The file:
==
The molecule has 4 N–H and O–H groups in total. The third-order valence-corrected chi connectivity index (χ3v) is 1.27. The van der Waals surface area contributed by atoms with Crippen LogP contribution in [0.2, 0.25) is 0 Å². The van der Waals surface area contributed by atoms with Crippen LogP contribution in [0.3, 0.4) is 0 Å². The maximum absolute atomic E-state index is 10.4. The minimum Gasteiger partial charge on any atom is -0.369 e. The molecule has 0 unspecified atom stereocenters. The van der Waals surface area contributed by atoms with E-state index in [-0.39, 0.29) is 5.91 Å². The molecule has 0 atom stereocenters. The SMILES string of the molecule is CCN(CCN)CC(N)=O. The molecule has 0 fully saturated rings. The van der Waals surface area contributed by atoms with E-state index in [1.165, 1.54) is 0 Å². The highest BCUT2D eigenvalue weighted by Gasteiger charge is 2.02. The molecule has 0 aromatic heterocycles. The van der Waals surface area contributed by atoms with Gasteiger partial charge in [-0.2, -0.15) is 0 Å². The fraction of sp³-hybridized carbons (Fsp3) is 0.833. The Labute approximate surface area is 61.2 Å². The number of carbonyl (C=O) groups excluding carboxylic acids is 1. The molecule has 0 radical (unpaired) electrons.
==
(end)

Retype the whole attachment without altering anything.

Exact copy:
The molecule has 4 N–H and O–H groups in total. The third-order valence-corrected chi connectivity index (χ3v) is 1.27. The van der Waals surface area contributed by atoms with Crippen LogP contribution in [0.2, 0.25) is 0 Å². The van der Waals surface area contributed by atoms with Crippen LogP contribution in [0.3, 0.4) is 0 Å². The maximum absolute atomic E-state index is 10.4. The minimum Gasteiger partial charge on any atom is -0.369 e. The molecule has 0 unspecified atom stereocenters. The van der Waals surface area contributed by atoms with E-state index in [-0.39, 0.29) is 5.91 Å². The molecule has 0 atom stereocenters. The SMILES string of the molecule is CCN(CCN)CC(N)=O. The molecule has 0 fully saturated rings. The van der Waals surface area contributed by atoms with E-state index in [1.165, 1.54) is 0 Å². The highest BCUT2D eigenvalue weighted by Gasteiger charge is 2.02. The molecule has 0 aromatic heterocycles. The van der Waals surface area contributed by atoms with Gasteiger partial charge in [-0.2, -0.15) is 0 Å². The fraction of sp³-hybridized carbons (Fsp3) is 0.833. The Labute approximate surface area is 61.2 Å². The number of carbonyl (C=O) groups excluding carboxylic acids is 1. The molecule has 0 radical (unpaired) electrons.